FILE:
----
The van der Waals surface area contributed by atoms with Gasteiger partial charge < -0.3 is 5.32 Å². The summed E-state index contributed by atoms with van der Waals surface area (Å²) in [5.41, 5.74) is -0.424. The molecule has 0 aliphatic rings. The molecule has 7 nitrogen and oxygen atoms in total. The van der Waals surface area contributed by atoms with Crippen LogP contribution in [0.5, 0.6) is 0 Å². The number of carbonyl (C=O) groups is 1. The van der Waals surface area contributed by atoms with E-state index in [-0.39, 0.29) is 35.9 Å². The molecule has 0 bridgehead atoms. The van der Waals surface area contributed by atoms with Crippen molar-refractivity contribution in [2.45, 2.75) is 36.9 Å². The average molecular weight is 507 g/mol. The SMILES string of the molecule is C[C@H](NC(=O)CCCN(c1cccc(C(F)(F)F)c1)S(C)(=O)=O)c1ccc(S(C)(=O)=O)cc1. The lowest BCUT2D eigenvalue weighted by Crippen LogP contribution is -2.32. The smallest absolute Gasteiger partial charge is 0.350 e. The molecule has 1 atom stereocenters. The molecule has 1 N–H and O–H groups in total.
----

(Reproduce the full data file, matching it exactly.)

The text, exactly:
The van der Waals surface area contributed by atoms with Gasteiger partial charge < -0.3 is 5.32 Å². The summed E-state index contributed by atoms with van der Waals surface area (Å²) in [5.41, 5.74) is -0.424. The molecule has 0 aliphatic rings. The molecule has 7 nitrogen and oxygen atoms in total. The van der Waals surface area contributed by atoms with Crippen LogP contribution in [0.5, 0.6) is 0 Å². The number of carbonyl (C=O) groups is 1. The van der Waals surface area contributed by atoms with E-state index in [-0.39, 0.29) is 35.9 Å². The molecule has 0 bridgehead atoms. The van der Waals surface area contributed by atoms with Crippen molar-refractivity contribution in [2.45, 2.75) is 36.9 Å². The average molecular weight is 507 g/mol. The SMILES string of the molecule is C[C@H](NC(=O)CCCN(c1cccc(C(F)(F)F)c1)S(C)(=O)=O)c1ccc(S(C)(=O)=O)cc1. The lowest BCUT2D eigenvalue weighted by Crippen LogP contribution is -2.32. The smallest absolute Gasteiger partial charge is 0.350 e. The molecule has 1 atom stereocenters. The molecule has 1 N–H and O–H groups in total.